Chemicals Industry Rising From Economic Mire

For the chemical process industry (CPI), 2009 started tough but grew softer as it ended.

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“The first half [of the year] was negative,” recalls Kevin Swift, Ph.D., chief economist at the Arlington, Va.-based American Chemistry Council (www.americanchemistry.com). But he suggests that the outlook for chemicals points to moderate growth over the next several years.

That growth depends on “strengthening domestic demand and an improvement in exports abroad.” Demand for chemistry-derived products links to spending in consumer goods and housing, Swift explains. Given what’s happening now economically, though, “spending may be muted for a couple of years.” He cites continued high unemployment rates as one principal reason. Another reason is “a hard level of debt,” he believes, leading to “consumers cutting back on growth of their purchases.”

Many companies have found that they’ve inadequately predicted demand, a shortcoming that created excess inventories and too many workers, observes Jamie Bohan, senior marketing-segment manager for specialty chemicals with automation provider Honeywell Process Solutions (hpsweb.honeywell.com), Phoenix. So now, “companies are trying to position and capture demand growth as the economy recovers, while still maintaining low inventories and without adding workers.”

But Swift acknowledges that basic chemicals—inorganics, organics and synthetics usually associated with supply chains—experienced “fairly strong growth” in the last part of 2009 and early in 2010. He expects some growth in the last half of 2010. That increase should be “especially strong for thermal plastics.”

Further, exports unfolded as a last-half-of-2009 positive development. “The global-level chemical industry bottomed out in March 2009. But it didn’t bottom out in the United States until June or July 2009,” Swift comments. During the year, depressed natural-gas prices and the weak U.S. dollar drove stronger growth overseas, he says. Those lower natural-gas prices came from high reserves during 2009, but the manufacturing recession also created less demand for natural gas, he notes.

Troubles past?

So does a crisis still exist in chemicals? That depends. “The industry was severely impacted by the recession and world trade,” Swift stresses. But he says there was an upward trend in third-quarter earnings in 2009. “I think that large plant closures are behind us. And operating rates have been improving since last summer.”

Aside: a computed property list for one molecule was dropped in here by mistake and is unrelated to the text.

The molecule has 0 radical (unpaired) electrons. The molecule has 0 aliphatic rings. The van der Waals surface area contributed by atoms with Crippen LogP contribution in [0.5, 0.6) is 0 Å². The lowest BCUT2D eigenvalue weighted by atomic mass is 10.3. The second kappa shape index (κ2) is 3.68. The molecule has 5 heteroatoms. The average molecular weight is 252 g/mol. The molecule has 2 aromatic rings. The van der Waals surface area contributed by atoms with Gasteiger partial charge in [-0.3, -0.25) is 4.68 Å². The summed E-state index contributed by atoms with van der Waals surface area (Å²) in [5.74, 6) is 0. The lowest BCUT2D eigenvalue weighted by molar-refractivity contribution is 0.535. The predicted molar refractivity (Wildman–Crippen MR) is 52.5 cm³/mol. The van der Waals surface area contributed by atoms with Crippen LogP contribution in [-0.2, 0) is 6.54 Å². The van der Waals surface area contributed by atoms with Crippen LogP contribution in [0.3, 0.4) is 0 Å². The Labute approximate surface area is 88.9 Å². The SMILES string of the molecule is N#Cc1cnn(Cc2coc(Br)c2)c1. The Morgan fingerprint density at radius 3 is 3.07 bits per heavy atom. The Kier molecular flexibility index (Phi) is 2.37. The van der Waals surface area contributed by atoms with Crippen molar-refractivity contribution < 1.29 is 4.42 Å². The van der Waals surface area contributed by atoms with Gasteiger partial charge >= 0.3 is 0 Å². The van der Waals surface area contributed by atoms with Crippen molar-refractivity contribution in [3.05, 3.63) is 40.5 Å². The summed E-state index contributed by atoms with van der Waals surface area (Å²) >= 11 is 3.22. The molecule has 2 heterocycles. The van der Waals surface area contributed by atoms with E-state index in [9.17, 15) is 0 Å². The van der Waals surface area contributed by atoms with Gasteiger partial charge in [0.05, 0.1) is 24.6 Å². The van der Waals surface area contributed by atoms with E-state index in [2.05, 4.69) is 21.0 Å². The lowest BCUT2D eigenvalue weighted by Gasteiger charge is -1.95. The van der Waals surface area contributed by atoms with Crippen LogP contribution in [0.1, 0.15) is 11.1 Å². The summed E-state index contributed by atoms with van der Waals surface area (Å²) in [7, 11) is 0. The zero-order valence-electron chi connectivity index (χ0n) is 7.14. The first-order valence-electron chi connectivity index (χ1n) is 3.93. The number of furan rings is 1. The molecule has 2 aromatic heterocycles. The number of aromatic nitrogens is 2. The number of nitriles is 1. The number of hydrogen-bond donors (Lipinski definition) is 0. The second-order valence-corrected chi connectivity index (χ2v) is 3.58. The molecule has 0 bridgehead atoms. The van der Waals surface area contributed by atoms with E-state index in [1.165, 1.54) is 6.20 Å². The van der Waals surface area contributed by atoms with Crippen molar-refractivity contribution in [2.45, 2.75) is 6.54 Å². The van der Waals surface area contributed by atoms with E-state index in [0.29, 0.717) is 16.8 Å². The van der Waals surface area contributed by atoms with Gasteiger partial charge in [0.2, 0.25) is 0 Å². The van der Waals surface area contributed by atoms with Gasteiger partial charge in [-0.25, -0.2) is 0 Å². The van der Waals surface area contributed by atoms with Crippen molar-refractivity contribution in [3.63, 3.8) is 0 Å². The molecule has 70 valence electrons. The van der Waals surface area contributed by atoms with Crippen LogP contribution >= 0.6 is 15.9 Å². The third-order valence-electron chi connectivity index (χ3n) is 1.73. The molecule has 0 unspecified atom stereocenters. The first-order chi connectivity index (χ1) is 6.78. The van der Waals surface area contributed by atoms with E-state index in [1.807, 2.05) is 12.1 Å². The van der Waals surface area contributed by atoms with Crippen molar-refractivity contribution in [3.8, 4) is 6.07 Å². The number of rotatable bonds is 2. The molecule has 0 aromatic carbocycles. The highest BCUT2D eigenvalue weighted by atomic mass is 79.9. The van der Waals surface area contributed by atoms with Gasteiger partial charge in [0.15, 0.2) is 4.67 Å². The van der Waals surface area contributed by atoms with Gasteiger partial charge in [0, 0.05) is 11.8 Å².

He adds that expectations in the industry also have improved from what they were six to 12 months ago. “We believe capital spending fell 20.1 percent last year. We’re expecting [only] a 2 percent drop this year—a hangover from the recession.”

But that slump is over, Swift asserts, based on the judgment of the National Bureau of Economic Research Inc. (www.nber.org), Cambridge, Mass. “They typically look at four indicators: constant-dollar personal income, constant-real-dollar sales, industrial production and non-farm-related payrolls,” he explains. The first three indicators “bottomed out” in June or July 2009.Good news on payrolls growth will come, Swift predicts. “I think you’ll see in the first quarter of 2010 that non-farm payrolls will begin to add jobs. But it may be two or three years before the number of jobs reaches the 2007 fourth-quarter peak.” And that assessment, he says, “would define a jobless recovery.”

Even so, the chemical process industry faces two significant automation-related challenges, Bohan remarks. The first is an aging and low-skilled workforce. “This [problem] was exacerbated by layoffs in the recession and grows more critical with each passing year.” The second is the aging automation installed base in the mature regions, she states. “Many companies are reluctant to invest in new platforms with uncertain demand and some product lines with questionable futures.” Maybe in two or three years, they won’t be, if Swift’s forecasts come true.

C. Kenna Amos, ckamosjr@earthlink.net, is an Automation World Contributing Editor.

American Chemistry Council
www.americanchemistry.com

Honeywell Process Solutions
hpsweb.honeywell.com

National Bureau of Economic Research Inc.
www.nber.org

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